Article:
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11 of 13 people found the following review helpful By Raymond Jensen on January 17, 2002
Format: Paperback
Of several of the books covering relativity theory and general
relativity in particular, this book is one of the best. I
consult it frequently. Benefits from buying this book: There are
numerous illustrations, the concepts are explained well, and
the organization of the material is good. Disadvantages: there
are no worked examples. I hope that one day that Schaums comes
out with a general relativity text in its "Outline Series" be-
cause worked examples are scarce in just about every general
relativity text. Since there is a Schaums outline on Tensor
calculus, I would recommend working on at least the first 8
chapters of that book before buying D'Invernos text. Tensor
calculus is a key to understanding general relativity, and there
is no better way to learn the subject than from David Kays
Schaum Outline on tensor calculus.
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4 of 4 people found the following review helpful By Justin Moorhead on September 21, 2005
Format: Paperback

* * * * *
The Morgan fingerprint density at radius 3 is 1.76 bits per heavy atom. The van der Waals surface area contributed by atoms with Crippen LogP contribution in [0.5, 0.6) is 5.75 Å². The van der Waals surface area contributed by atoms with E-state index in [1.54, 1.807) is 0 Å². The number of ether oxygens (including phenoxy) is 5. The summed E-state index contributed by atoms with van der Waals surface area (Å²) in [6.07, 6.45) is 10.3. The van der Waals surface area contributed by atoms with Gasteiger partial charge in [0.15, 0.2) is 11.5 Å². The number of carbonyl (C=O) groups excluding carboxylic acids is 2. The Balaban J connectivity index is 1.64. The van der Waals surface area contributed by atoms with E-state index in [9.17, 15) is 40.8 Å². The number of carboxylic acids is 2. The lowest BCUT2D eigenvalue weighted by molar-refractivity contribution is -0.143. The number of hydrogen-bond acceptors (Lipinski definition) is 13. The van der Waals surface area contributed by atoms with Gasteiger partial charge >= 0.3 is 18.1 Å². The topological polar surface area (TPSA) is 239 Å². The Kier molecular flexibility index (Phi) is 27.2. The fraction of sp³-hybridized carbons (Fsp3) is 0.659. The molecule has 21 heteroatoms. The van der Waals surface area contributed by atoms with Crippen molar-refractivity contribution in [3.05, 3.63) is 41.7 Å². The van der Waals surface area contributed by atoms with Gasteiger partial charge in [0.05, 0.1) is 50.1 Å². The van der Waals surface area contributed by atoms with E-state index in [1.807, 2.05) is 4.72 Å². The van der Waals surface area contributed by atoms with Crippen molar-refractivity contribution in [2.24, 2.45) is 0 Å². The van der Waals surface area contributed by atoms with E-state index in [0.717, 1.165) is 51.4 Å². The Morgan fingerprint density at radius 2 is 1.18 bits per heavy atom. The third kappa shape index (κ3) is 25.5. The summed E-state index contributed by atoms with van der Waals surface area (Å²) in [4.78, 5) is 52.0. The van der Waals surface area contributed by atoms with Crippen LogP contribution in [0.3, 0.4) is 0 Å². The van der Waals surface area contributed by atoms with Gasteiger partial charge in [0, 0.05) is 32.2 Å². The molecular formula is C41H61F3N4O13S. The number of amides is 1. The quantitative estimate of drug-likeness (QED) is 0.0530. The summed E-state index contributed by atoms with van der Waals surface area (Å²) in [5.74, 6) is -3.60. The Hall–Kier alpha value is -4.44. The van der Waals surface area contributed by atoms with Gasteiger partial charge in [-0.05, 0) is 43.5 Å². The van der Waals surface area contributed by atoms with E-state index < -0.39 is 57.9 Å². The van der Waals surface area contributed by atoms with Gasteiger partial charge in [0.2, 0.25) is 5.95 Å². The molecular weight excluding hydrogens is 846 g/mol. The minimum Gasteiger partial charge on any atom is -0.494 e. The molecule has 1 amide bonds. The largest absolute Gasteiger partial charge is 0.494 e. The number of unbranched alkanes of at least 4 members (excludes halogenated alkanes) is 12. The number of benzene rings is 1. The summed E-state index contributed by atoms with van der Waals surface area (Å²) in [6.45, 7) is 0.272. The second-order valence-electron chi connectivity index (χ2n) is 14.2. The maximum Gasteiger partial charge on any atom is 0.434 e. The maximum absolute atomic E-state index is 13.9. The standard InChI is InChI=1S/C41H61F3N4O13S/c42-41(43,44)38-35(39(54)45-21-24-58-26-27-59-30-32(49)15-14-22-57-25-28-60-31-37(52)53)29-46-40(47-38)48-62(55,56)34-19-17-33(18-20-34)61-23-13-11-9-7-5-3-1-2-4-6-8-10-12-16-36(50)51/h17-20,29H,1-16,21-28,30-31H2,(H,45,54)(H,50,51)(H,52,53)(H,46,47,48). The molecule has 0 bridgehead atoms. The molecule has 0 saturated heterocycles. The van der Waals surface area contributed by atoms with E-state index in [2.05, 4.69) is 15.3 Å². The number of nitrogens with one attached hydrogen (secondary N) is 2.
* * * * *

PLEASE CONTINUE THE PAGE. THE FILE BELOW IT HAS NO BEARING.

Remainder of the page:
D'Inverno presents all the prerequisite maths needed for GR perfectly. The book is presented perfectly and at the appropriate introductory level for someone who has already done special relativity and wants to jump into GR but doesnt know what a tensor is. There definitly is no better introduction to GR in existence. The exercises at the end of each chapter are brilliant as well. Usually I dont do exercises as they take too long but D'Invernos exercises are a must do. You learn soo much from them and they are more easy than hard. Most books at this level give exercises which are too hard or not that important to understanding the next few chapters. But D'Invernos exercises are perfect especially the ones on the chapters about the maths needed for GR.

After introducing GR he does stuff on black holes, worm holes, gravitational waves and cosmology.

The only problems with the book are that in the first section of the book he does an introduction to special relativity for those who have never seen it before. It is a very bad intro to special relativity. For the best intro to special rel. one needs to consult "University Physics" by "Young and Fredman".

But for those who have already done SR, d'invernos intro to SR is new and interesting as a method if a bit too difficult and mathematical.

Also I would be a bit critical of the fact that after explaining the geometrical structure of GR perfectly he does not even mention how this view of gravity as a force is not exactly "combinable" with the particle physics view of gravity as a force communicated by a graviton. Just a small thought which I think is important. (Weinberg introduces GR by another method which does not use the mathematical geometrical structure throughout as he considers it "overemphasized" and a bit "misleading")

Wienbergs "General relativity and cosmology" should be the readers next port of call after D'inverno